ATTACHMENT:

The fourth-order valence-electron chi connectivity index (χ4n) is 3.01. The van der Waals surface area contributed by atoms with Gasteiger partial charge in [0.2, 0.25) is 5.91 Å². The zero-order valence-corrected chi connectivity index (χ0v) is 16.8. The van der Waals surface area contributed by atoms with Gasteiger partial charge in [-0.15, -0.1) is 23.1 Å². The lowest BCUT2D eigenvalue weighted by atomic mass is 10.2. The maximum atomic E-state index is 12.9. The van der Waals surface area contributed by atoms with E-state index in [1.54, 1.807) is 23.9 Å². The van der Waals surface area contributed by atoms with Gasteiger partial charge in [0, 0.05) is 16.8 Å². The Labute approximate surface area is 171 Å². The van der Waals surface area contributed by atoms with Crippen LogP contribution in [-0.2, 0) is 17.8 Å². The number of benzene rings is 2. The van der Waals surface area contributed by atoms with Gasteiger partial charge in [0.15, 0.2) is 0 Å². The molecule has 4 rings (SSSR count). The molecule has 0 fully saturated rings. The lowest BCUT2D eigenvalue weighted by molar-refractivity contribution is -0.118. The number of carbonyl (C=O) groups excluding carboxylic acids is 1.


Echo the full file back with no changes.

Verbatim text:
The fourth-order valence-electron chi connectivity index (χ4n) is 3.01. The van der Waals surface area contributed by atoms with Gasteiger partial charge in [0.2, 0.25) is 5.91 Å². The zero-order valence-corrected chi connectivity index (χ0v) is 16.8. The van der Waals surface area contributed by atoms with Gasteiger partial charge in [-0.15, -0.1) is 23.1 Å². The lowest BCUT2D eigenvalue weighted by atomic mass is 10.2. The maximum atomic E-state index is 12.9. The van der Waals surface area contributed by atoms with E-state index in [1.54, 1.807) is 23.9 Å². The van der Waals surface area contributed by atoms with Gasteiger partial charge in [0, 0.05) is 16.8 Å². The Labute approximate surface area is 171 Å². The van der Waals surface area contributed by atoms with Crippen LogP contribution in [-0.2, 0) is 17.8 Å². The number of benzene rings is 2. The van der Waals surface area contributed by atoms with Gasteiger partial charge in [0.15, 0.2) is 0 Å². The molecule has 4 rings (SSSR count). The molecule has 0 fully saturated rings. The lowest BCUT2D eigenvalue weighted by molar-refractivity contribution is -0.118. The number of carbonyl (C=O) groups excluding carboxylic acids is 1.